Friday, February 16, 2018

Show and Tell

We had a wonderful show and tell at my miniature quilt group meeting last week - The Little Bits!

I hope I can remember now who showed what!

I like this backing fabric of the backs of postcards.

This is the one I am having a hard time remembering who brought and showed - June maybe?

I think this was also June's

Definitely Sherida's!  Love the colors!

This one and the one below were also shown by Sherida.

Eleanor's (I think the postcard fabric was on the back of this one...)

Sherida's - she is very creative and artistic!

This one and the next two are Kathy's from a project she is working on :)

Two art pieces by Susan.  She is also a painter!

Just had to take a picture of the beautiful flowers blooming at Leota's house.

This last one is a quilt Kathy is working on quilting.  I love the colors in this one too!

I have a lot of talented friends!

Thursday, February 15, 2018

Valentine's Day Continued

Major props to my hubby for making my Valentine's Day very special yesterday!  I found a red box on my desk in the morning that had a beautiful piece of Polish Pottery in it and a note that ended up leading me on a treasure hunt throughout the house where I discovered amongst other things these folded napkin roses, fat quarters, candy, flowers etc. Very fun!  Made my day and made me feel special :) Thank you, thank you!

We also received in the mail the adorable Valentine above from our granddaughter!  Can hardly wait to see her!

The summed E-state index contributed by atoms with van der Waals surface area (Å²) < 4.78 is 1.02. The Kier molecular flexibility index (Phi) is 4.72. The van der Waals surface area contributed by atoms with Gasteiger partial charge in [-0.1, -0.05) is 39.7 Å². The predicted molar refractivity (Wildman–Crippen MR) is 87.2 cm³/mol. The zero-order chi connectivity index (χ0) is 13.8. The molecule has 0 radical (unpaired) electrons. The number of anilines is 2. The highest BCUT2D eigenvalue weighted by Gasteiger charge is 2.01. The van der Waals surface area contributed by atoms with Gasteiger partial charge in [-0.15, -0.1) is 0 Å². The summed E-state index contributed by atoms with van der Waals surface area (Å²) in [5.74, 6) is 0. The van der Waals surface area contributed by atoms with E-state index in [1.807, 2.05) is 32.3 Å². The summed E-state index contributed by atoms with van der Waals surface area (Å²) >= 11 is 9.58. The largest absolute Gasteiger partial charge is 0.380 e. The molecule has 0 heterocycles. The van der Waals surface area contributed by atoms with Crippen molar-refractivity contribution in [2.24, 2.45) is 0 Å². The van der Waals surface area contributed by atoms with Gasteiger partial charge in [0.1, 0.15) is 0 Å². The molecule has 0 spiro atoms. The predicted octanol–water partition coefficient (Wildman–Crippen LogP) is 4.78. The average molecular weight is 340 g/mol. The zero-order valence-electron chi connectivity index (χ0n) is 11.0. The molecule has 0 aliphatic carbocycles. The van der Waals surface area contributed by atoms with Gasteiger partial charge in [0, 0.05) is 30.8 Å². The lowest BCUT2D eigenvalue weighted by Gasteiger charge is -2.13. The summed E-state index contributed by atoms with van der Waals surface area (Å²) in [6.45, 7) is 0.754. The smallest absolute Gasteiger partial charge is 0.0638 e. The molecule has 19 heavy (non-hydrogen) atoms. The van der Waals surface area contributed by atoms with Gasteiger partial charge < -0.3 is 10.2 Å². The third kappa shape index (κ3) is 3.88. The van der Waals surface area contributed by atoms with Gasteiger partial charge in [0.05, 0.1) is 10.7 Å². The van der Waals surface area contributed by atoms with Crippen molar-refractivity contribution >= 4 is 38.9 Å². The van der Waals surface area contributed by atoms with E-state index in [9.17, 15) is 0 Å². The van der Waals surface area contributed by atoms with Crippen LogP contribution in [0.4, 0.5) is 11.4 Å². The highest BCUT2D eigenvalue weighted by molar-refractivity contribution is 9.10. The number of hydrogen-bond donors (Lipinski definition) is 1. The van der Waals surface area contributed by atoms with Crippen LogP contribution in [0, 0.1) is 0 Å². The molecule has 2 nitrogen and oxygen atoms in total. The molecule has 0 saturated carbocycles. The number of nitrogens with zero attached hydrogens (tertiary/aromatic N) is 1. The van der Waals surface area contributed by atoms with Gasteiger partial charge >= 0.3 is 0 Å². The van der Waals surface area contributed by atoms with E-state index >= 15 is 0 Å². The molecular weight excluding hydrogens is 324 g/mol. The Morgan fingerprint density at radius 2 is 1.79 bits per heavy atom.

Stopped at Enstroms the other day and they're already decorating chocolate Easter eggs! Easter is pretty early this year though...

Thank you to all who have sent me an email requesting that pattern.  I am going to work on that right now and hopefully get it emailed out in the next day or two.  Have a great post Valentine's Day - hopefully you didn't eat too much sugar :)

Wednesday, February 14, 2018

Happy Valentine's Day!!

Happy Valentine's Day!  Look at this adorable tea towel my friend Pam made for me :). My hubby and I are shortly going out for breakfast with some neighbors - we decided not to brave the dinner crowds!

I was able to tame my embroidery threads with the Amazing Tape I mentioned in an earlier post.  Wow!  What a difference - I love this stuff.  Now my threads are nicely tucked into their zippered compartments and easy to see and find - and those loose threads aren't flying everywhere!
Thanks Doe for the tip!

Monday, February 12, 2018


I finished my hedgehog block!  I know I've said this over and over but I love these and love working on them!  I believe this is the final block, so this month I should be getting instructions on how to put it all together into a quilt!

Right now I'm working on two projects that I cannot share on my blog: the International Miniature Quilt Exchange and Sue Spargo's new block of the month Homegrown.  I'm enjoying both and someday will share some pictures, but not now!  Sue Spargo's is a private group and not a published pattern yet, therefore we can't share photos.  But I can tell you it's fun!

Have a nice quilting day :)

Sunday, February 11, 2018

Embroidery Guild Show and Tell

These items were shown at the Embroidery Guild meeting this week:

A couple of beautiful Brazilian Embroidery pieces. (They are behind plastic, so hence the shine!)

A cute little snowman mat that someone made in Laura Pedge's class.

And some fun crocheted toys that will be donated to Latimer House for the children.

Next month we will be learning how to make Temari! This is something I've been wanting to do for a long time!  Here is a little bit of information from Wikipedia: